Insurers urged to ‘move quickly’ to pay claims after Supreme Court ruling
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Insurers have been urged to “move quickly” to pay claims to thousands of small businesses after the Supreme Court ruled their policies “will provide cover” for business interruption caused by the Covid-19 pandemic.
In a landmark £1.2 billion case over businesses’ ability to claim on insurance for coronavirus-related disruption, the UK’s highest court “substantially allowed” an appeal by the Financial Conduct Authority (FCA) on Friday.
The City watchdog last year brought the test case, which could affect around 370,000 businesses, over the wording of business interruption insurance policies, which some insurers argued did not cover the Covid-19 pandemic.
The FCA’s executive director of consumers and competition Sheldon Mills said the Supreme Court’s judgment “decisively removes many of the roadblocks to claims by policyholders”.
He called on insurers to “move quickly to pay claims that the judgment says should be paid, making interim payments wherever possible”.
In September, the High Court ruled on several “lead” insurance policies issued by eight separate insurers – a ruling the FCA described as “a significant step in resolving the uncertainty being faced by policyholders”.
But the regulator also said that judgment “took something away with one hand after giving more substantially and in detail with the other” and brought a “leapfrog” appeal to the Supreme Court, bypassing the Court of Appeal.
Six of the insurers – Arch, Argenta, Hiscox, MS Amlin, QBE and RSA – also appealed against aspects of the High Court’s ruling, as did the Hiscox Action Group (HAG), which represents around 400 businesses insured by Hiscox.
Announcing the Supreme Court’s ruling on Friday, Lord Hamblen said: “The appeals of the Financial Conduct Authority and the Hiscox Action Group are substantially allowed and the insurers’ appeals are dismissed.”
The court considered various types of clauses which featured in a number of insurance policies including “prevention of access clauses”, which are triggered by “public authority intervention preventing access to, or use of, the business premises”.
Summarising the Supreme Court’s decision, Lord Hamblen said the High Court’s interpretation of those clauses was “too narrow”.
The judge added: “An instruction given by a public authority may amount to a ‘restriction imposed’ if it carries the imminent threat of legal compulsion or is in mandatory and clear terms and indicates that compliance is required without recourse to legal powers.”
The Supreme Court also ruled on “trends clauses”, which generally require losses to be calculated by reference to how the business would have performed “had the insured peril not occurred”.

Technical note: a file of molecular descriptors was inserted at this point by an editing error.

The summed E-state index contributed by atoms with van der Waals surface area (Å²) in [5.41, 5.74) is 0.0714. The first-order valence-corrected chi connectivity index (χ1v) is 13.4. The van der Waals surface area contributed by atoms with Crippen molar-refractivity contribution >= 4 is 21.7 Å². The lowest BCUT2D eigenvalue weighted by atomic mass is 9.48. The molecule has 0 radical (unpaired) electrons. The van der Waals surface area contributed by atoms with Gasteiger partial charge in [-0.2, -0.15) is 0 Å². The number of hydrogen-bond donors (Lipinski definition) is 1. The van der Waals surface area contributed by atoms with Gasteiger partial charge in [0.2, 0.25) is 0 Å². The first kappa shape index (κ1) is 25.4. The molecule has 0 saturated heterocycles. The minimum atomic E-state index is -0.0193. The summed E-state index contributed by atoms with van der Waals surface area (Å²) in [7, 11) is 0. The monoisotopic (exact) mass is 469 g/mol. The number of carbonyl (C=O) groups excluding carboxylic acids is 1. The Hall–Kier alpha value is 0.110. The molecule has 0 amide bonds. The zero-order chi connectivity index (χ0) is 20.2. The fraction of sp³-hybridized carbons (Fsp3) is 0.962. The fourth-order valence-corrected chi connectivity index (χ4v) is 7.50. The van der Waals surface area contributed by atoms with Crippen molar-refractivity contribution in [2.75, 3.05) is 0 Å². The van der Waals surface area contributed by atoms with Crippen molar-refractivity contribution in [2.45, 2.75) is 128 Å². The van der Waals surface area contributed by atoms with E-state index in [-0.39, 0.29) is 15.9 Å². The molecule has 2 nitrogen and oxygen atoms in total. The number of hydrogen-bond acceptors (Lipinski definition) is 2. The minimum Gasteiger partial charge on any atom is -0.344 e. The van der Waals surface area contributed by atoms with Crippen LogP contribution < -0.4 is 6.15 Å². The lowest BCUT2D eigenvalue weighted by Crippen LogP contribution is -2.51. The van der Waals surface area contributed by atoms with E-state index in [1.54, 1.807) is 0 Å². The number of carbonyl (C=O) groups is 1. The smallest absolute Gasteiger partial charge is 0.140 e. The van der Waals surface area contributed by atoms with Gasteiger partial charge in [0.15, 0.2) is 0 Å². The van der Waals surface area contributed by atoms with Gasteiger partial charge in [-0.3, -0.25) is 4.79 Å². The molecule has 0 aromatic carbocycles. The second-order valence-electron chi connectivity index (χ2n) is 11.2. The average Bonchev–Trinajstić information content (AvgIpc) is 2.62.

In the court’s written ruling, Lord Hamblen and Lord Leggatt – with whom Supreme Court president Lord Reed agreed – said: “The trends or circumstances for which adjustments should be made do not include trends or circumstances arising out of the same underlying or originating cause as the insured peril, namely the Covid-19 pandemic.”
They concluded: “Although we have accepted some of the insurers’ arguments on their appeals, in no case has that affected the outcome of the appeal. It follows that the insurers’ appeals are dismissed.”
In a separate concurring judgment, Lord Briggs, with whom Lord Hodge agreed, said of Lord Hamblen and Lord Leggatt’s judgment: “The practical effect of their analysis is that all of the insuring clauses which are in issue on the appeal to this court – not including those clauses where the issues appealed by the FCA are academic – will provide cover for business interruption caused by the Covid-19 pandemic, and that the trends clauses will not cut it down in the calculation of the amounts payable.”
Lord Briggs added: “On the insurers’ case, the cover apparently provided for business interruption caused by the effects of a national pandemic type of notifiable disease was in reality illusory, just when it might have been supposed to have been most needed by policyholders.
“That outcome seemed to me to be clearly contrary to the spirit and intent of the relevant provisions of the policies in issue.”
The judge also said it was “clear from the use of the definition of a ‘notifiable disease’ in most of the relevant clauses, and equivalent wording in the remainder, that Covid-19 – when it appeared – fell squarely within the types of disease for which all the relevant disease and hybrid clauses provided cover”.
Today’s outcome is one of the most significant for business in modern times
Recently appointed Business Secretary Kwasi Kwarteng said the Supreme Court’s decision “will be a lifeline for tens of thousands of hairdressers, bars, restaurants and other small businesses that did the right thing and closed their doors to protect the health of the nation”.
Richard Leedham, a partner at law firm Mishcon de Reya who represented HAG, hailed the result as “a landmark victory for a small group of businesses who took on a huge insurance player and have been fully vindicated”.
Mr Leedham added: “Today’s outcome is one of the most significant for business in modern times.
“The result should leave Hiscox and the rest of the insurance industry in no doubt that they should immediately start doing the right thing and settle these claims.”
Huw Evans, director general of the Association of British Insurers, said the judgment brought “clarity” to the issue and said all “valid” claims will be settled as soon as possible.
He added: “The insurance industry expects to pay out over £1.8 billion in Covid-19 related claims across a range of products, including business interruption policies.
“Customers who have made claims that are affected by the test case will be contacted by their insurer to discuss what the judgment means for their claim.”
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